Biden Steps Up As U.S. Coronavirus Deaths Pass 100,000 Mark

By Vonnie Lee

As the U.S. coronavirus death toll crossed the grim 100,000 milestone, in what seems like an absence of empathic national leadership, presumptive Democratic nominee Joe Biden assumes the role of consoler-in-chief.

Biden on Wednesday, when the coronavirus death toll passed 100,000, delivered a short address, expressing heartfelt condolences to grieving families across America who have lost family, friends, and loved ones.
According to the John Hopkins University heat map, COVID-19 has been linked to over 353,000 fatalities and over 5.6 million cases around the world.

The U.S. on Wednesday evening had 100,047 deaths, the John Hopkins count showed. This puts the United States at the top of the coronavirus death count—more than any other country in the world.

With businesses reopening across the country and the focus from the White House seeming to be on the reopening the country, Biden addressed the grief and uncertainty being felt across the nation, telling Americans, “To all of you hurting so badly, I’m so sorry for your loss. I know there’s nothing I or anyone else can to say or do to dull the sharpness of the pain you feel right now, but I can promise you from experience, the day will come when the memory of your loved one will bring a smile to your lips before it brings a tear to your eyes. My prayer for all of you is that day will come sooner rather than later. But I promise you it will come and when it does, you know you can make it.”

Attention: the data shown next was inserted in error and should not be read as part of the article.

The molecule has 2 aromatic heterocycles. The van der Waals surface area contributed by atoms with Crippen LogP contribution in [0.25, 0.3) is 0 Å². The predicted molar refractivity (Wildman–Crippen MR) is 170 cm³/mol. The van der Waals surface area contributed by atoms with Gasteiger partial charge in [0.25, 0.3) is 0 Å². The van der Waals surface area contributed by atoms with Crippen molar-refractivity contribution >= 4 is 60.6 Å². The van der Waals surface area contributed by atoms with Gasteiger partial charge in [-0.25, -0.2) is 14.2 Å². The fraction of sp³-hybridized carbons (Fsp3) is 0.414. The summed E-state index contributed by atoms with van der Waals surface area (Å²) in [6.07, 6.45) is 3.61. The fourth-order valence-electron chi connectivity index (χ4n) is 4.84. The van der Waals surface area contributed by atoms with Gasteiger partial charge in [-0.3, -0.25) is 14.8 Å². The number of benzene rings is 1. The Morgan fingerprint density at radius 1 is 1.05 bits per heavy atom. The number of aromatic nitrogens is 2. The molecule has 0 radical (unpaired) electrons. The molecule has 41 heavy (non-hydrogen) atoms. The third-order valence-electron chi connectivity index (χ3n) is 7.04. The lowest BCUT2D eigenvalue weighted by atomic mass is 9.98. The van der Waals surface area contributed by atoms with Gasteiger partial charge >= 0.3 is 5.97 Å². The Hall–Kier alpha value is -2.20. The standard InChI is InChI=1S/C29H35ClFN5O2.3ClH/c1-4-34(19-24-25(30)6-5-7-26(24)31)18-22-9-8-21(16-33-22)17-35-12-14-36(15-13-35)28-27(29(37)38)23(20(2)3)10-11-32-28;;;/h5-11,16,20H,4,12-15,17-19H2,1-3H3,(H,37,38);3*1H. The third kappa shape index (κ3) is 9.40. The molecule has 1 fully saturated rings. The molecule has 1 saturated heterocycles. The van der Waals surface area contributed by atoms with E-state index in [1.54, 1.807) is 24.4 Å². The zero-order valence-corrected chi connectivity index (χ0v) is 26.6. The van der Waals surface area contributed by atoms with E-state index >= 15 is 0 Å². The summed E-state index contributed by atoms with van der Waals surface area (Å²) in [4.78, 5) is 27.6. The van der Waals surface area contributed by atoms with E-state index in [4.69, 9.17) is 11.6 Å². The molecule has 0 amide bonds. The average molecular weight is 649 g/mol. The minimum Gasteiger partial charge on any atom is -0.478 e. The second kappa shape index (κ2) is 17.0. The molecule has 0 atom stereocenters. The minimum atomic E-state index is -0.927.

The former vice president has had his share of tragedy and understands grief very well, having lost his wife Neilia Hunter and their 13-month-old daughter Naomi to a car accident in 1972, and son, Beau Biden to brain cancer in 2015.

Biden left families with the assurance that he is praying for them and grieving with them. “God bless each and every one of you and the blessed memory of the one you lost. This nation grieves with you. Take some solace with the fact that we all grieve with you.”

With pressure from the White House to reopen businesses around the country to rescue the flailing economy, many states have begun opening businesses, albeit, with health guidelines and regulations to minimize infections. However, the World Health Organization (WHO) is warning that we are still in the midst of a pandemic.

“Right now, we’re not in the second wave. We’re right in the middle of the first wave globally,” said Dr. Mike Ryan, the World Health Organization’s executive director.

“We’re still very much in a phase where the disease is actually on the way up,” Ryan said. He was referring to South America, South Asia, and other parts of the world, which the virus has taken hold and is spreading rapidly.

Here in the U.S. workers, for the most part, are cautious about going back to business as usual, but with the rising unemployment, many do not have a choice. Consumers are also cautiously approaching the newly reopened businesses.

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